These simple references are to allay any source of confusion with what media commentators are calling Modern Monetary Theory. It is a comprehensive body of knowledge that is a synthesis on chartalism, credit money, Godley’s stock-flow consistency, functional finance, endogenous money, Minsky’s financial instability hypothesis and the work of Marx, Keynes, Kalecki, Veblen and Post-Keynesian and Institutional thought.

The textbook Macroeconomics by Mitchell, Watts and Wray is for those who would like a more scholarly introduction. It is the textbook of the future.

Does Money Really Grow on Rich People?

In my previous post I outlined why jobs don’t come from rich people: capitalism runs on spending (sales), not savings. Job opportunities appear naturally when businesses forecast sales growth and expand output accordingly (and similarly disappear under reverse conditions). When viewing the economy as a whole, we can observe that private sector investment responds to rising incomes and spending as entrepreneurs expand output to match market demand and banks have confidence lending. In the absence of spending growth, accumulated savings do nothing.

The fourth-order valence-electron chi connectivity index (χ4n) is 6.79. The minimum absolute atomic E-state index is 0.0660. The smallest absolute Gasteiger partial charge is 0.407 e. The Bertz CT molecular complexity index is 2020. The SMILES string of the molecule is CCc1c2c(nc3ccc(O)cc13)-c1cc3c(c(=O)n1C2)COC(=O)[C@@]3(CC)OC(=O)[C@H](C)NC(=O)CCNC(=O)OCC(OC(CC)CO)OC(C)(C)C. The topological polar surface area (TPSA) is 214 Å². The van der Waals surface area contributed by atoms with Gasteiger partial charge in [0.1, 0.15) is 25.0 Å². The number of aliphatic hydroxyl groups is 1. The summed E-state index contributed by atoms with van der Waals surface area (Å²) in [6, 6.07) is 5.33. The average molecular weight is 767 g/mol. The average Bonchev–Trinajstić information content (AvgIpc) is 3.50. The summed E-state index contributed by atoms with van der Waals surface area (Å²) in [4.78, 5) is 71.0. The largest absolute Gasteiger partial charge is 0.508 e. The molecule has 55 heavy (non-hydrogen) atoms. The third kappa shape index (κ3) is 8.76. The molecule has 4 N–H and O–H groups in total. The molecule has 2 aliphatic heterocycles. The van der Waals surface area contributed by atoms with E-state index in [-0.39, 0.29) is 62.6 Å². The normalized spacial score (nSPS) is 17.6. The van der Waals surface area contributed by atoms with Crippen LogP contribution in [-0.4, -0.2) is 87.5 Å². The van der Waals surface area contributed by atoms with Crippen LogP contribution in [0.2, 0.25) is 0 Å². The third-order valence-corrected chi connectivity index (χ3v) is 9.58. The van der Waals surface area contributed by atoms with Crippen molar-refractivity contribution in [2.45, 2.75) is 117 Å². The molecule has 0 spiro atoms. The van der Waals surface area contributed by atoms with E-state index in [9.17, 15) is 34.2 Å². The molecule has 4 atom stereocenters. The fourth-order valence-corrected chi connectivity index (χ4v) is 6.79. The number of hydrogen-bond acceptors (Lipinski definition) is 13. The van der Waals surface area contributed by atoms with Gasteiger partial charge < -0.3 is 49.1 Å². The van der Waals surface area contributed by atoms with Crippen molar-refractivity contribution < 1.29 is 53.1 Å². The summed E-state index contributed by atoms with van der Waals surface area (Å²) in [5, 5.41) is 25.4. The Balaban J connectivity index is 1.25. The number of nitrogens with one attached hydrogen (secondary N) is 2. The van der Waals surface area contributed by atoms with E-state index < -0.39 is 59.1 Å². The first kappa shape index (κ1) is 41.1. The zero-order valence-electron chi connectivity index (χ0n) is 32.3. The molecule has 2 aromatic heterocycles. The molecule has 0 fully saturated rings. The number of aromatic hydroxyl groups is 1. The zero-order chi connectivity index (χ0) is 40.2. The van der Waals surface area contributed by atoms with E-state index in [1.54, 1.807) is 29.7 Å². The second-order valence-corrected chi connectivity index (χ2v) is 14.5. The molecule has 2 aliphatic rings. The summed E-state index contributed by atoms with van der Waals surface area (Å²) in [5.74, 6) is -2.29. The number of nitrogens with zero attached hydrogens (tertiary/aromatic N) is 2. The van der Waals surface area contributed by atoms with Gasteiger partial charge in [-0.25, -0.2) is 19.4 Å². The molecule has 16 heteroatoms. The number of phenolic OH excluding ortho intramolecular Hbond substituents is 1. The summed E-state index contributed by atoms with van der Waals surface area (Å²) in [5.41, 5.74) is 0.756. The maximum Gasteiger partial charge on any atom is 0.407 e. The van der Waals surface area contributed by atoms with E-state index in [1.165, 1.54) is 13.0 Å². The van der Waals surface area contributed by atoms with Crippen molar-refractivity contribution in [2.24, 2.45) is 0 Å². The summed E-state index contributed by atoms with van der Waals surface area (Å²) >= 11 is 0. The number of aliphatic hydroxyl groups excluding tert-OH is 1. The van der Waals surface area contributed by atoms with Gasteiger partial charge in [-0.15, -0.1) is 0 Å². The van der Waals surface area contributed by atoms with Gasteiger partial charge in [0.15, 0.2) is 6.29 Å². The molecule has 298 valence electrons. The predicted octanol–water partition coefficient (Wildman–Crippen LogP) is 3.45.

So when tax policy provides powerful incentives for all households with surplus earnings to not spend their income (e.g. incentives like salary-sacrifice and other investment tax advantages), another source of spending must compensate for such savings and buy the output that workers are being paid to produce. If there is no other source of spending to replace what is being saved then sales decline, inventories build up, the economy slows, and people lose jobs.

To state the problem in simple terms, incomes are a cost to businesses. So if some portion of incomes in the economy are saved and not spent, then some portion of the economy is not able to sell all its output. Spending equals business income. Economic growth necessitates that incomes are spent, or some other source of spending must make up the difference.

This begs the question: how do we get more spending, especially when the economy is in decline? Are we left helplessly waiting for the “natural forces” of the “free market” to auto-correct or is there an alternative?

Oddly, the dominant view held by both sides of our political divide is that money grows on rich people and we have to rely on them to get the economy moving. We may not think about it in these terms, but it is evident in our approach to economic policy.